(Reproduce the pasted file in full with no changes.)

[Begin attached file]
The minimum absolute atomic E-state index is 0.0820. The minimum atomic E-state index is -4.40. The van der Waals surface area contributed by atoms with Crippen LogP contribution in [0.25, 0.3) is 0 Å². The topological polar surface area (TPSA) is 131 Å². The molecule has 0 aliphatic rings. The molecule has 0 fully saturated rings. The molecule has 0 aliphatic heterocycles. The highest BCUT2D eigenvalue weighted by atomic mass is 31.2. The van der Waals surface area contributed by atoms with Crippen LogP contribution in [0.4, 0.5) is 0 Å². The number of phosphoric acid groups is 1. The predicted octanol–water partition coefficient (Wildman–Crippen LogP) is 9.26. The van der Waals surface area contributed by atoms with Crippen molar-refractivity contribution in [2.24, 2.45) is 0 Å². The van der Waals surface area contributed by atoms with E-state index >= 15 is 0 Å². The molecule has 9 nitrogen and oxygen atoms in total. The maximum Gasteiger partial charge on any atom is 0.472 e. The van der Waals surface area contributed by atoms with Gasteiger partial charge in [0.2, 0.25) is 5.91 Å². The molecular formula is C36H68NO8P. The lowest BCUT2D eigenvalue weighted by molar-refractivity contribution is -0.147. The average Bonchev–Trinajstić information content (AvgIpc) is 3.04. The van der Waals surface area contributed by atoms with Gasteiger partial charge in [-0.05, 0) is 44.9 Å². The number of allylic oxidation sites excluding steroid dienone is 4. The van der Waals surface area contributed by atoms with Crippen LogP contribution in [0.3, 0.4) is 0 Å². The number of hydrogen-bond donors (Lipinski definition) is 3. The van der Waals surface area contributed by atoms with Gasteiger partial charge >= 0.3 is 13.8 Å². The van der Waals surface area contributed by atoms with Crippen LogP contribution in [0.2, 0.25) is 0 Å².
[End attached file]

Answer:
The minimum absolute atomic E-state index is 0.0820. The minimum atomic E-state index is -4.40. The van der Waals surface area contributed by atoms with Crippen LogP contribution in [0.25, 0.3) is 0 Å². The topological polar surface area (TPSA) is 131 Å². The molecule has 0 aliphatic rings. The molecule has 0 fully saturated rings. The molecule has 0 aliphatic heterocycles. The highest BCUT2D eigenvalue weighted by atomic mass is 31.2. The van der Waals surface area contributed by atoms with Crippen LogP contribution in [0.4, 0.5) is 0 Å². The number of phosphoric acid groups is 1. The predicted octanol–water partition coefficient (Wildman–Crippen LogP) is 9.26. The van der Waals surface area contributed by atoms with Crippen molar-refractivity contribution in [2.24, 2.45) is 0 Å². The van der Waals surface area contributed by atoms with E-state index >= 15 is 0 Å². The molecule has 9 nitrogen and oxygen atoms in total. The maximum Gasteiger partial charge on any atom is 0.472 e. The van der Waals surface area contributed by atoms with Gasteiger partial charge in [0.2, 0.25) is 5.91 Å². The molecular formula is C36H68NO8P. The lowest BCUT2D eigenvalue weighted by molar-refractivity contribution is -0.147. The average Bonchev–Trinajstić information content (AvgIpc) is 3.04. The van der Waals surface area contributed by atoms with Gasteiger partial charge in [-0.05, 0) is 44.9 Å². The number of allylic oxidation sites excluding steroid dienone is 4. The van der Waals surface area contributed by atoms with Crippen LogP contribution in [0.3, 0.4) is 0 Å². The number of hydrogen-bond donors (Lipinski definition) is 3. The van der Waals surface area contributed by atoms with Gasteiger partial charge >= 0.3 is 13.8 Å². The van der Waals surface area contributed by atoms with Crippen LogP contribution in [0.2, 0.25) is 0 Å².